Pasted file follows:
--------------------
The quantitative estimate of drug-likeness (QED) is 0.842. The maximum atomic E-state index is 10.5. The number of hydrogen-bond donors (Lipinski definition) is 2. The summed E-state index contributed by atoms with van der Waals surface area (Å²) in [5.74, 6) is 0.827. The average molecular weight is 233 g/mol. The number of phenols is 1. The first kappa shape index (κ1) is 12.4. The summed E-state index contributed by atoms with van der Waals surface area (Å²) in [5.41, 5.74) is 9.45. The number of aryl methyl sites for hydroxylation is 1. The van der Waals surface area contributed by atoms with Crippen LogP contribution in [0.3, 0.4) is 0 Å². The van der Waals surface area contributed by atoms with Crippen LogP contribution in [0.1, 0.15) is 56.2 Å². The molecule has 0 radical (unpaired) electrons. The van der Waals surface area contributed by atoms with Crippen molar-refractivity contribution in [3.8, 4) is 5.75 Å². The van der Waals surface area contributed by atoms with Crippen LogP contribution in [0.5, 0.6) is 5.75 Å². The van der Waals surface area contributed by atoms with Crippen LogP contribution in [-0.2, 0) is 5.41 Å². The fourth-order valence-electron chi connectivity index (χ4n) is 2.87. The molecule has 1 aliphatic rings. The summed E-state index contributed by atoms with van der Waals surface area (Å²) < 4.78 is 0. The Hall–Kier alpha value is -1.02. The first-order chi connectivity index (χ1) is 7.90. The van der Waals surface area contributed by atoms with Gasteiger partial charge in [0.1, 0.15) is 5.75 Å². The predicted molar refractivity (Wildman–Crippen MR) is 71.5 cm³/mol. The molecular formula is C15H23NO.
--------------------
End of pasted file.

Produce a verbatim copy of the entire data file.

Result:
The quantitative estimate of drug-likeness (QED) is 0.842. The maximum atomic E-state index is 10.5. The number of hydrogen-bond donors (Lipinski definition) is 2. The summed E-state index contributed by atoms with van der Waals surface area (Å²) in [5.74, 6) is 0.827. The average molecular weight is 233 g/mol. The number of phenols is 1. The first kappa shape index (κ1) is 12.4. The summed E-state index contributed by atoms with van der Waals surface area (Å²) in [5.41, 5.74) is 9.45. The number of aryl methyl sites for hydroxylation is 1. The van der Waals surface area contributed by atoms with Crippen LogP contribution in [0.3, 0.4) is 0 Å². The van der Waals surface area contributed by atoms with Crippen LogP contribution in [0.1, 0.15) is 56.2 Å². The molecule has 0 radical (unpaired) electrons. The van der Waals surface area contributed by atoms with Crippen molar-refractivity contribution in [3.8, 4) is 5.75 Å². The van der Waals surface area contributed by atoms with Crippen LogP contribution in [0.5, 0.6) is 5.75 Å². The van der Waals surface area contributed by atoms with Crippen LogP contribution in [-0.2, 0) is 5.41 Å². The fourth-order valence-electron chi connectivity index (χ4n) is 2.87. The molecule has 1 aliphatic rings. The summed E-state index contributed by atoms with van der Waals surface area (Å²) < 4.78 is 0. The Hall–Kier alpha value is -1.02. The first-order chi connectivity index (χ1) is 7.90. The van der Waals surface area contributed by atoms with Gasteiger partial charge in [0.1, 0.15) is 5.75 Å². The predicted molar refractivity (Wildman–Crippen MR) is 71.5 cm³/mol. The molecular formula is C15H23NO.